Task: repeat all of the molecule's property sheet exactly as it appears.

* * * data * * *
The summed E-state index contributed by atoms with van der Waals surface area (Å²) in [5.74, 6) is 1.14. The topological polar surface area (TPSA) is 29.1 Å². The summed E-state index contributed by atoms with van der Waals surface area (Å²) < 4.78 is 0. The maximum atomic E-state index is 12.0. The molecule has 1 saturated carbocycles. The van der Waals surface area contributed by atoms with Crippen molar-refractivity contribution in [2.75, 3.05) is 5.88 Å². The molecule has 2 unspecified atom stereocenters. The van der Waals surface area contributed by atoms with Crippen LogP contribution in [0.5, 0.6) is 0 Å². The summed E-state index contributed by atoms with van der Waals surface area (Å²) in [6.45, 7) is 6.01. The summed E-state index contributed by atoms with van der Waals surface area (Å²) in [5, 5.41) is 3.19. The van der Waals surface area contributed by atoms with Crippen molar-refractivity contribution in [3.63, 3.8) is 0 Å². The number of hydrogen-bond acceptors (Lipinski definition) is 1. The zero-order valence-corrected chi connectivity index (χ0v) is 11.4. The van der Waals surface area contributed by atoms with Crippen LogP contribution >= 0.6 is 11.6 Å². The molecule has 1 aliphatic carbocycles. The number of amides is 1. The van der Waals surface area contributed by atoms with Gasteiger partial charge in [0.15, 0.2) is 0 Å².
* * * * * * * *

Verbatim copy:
The summed E-state index contributed by atoms with van der Waals surface area (Å²) in [5.74, 6) is 1.14. The topological polar surface area (TPSA) is 29.1 Å². The summed E-state index contributed by atoms with van der Waals surface area (Å²) < 4.78 is 0. The maximum atomic E-state index is 12.0. The molecule has 1 saturated carbocycles. The van der Waals surface area contributed by atoms with Crippen molar-refractivity contribution in [2.75, 3.05) is 5.88 Å². The molecule has 2 unspecified atom stereocenters. The van der Waals surface area contributed by atoms with Crippen LogP contribution in [0.5, 0.6) is 0 Å². The summed E-state index contributed by atoms with van der Waals surface area (Å²) in [6.45, 7) is 6.01. The summed E-state index contributed by atoms with van der Waals surface area (Å²) in [5, 5.41) is 3.19. The van der Waals surface area contributed by atoms with Crippen molar-refractivity contribution in [3.63, 3.8) is 0 Å². The number of hydrogen-bond acceptors (Lipinski definition) is 1. The zero-order valence-corrected chi connectivity index (χ0v) is 11.4. The van der Waals surface area contributed by atoms with Crippen LogP contribution >= 0.6 is 11.6 Å². The molecule has 1 aliphatic carbocycles. The number of amides is 1. The van der Waals surface area contributed by atoms with Gasteiger partial charge in [0.15, 0.2) is 0 Å².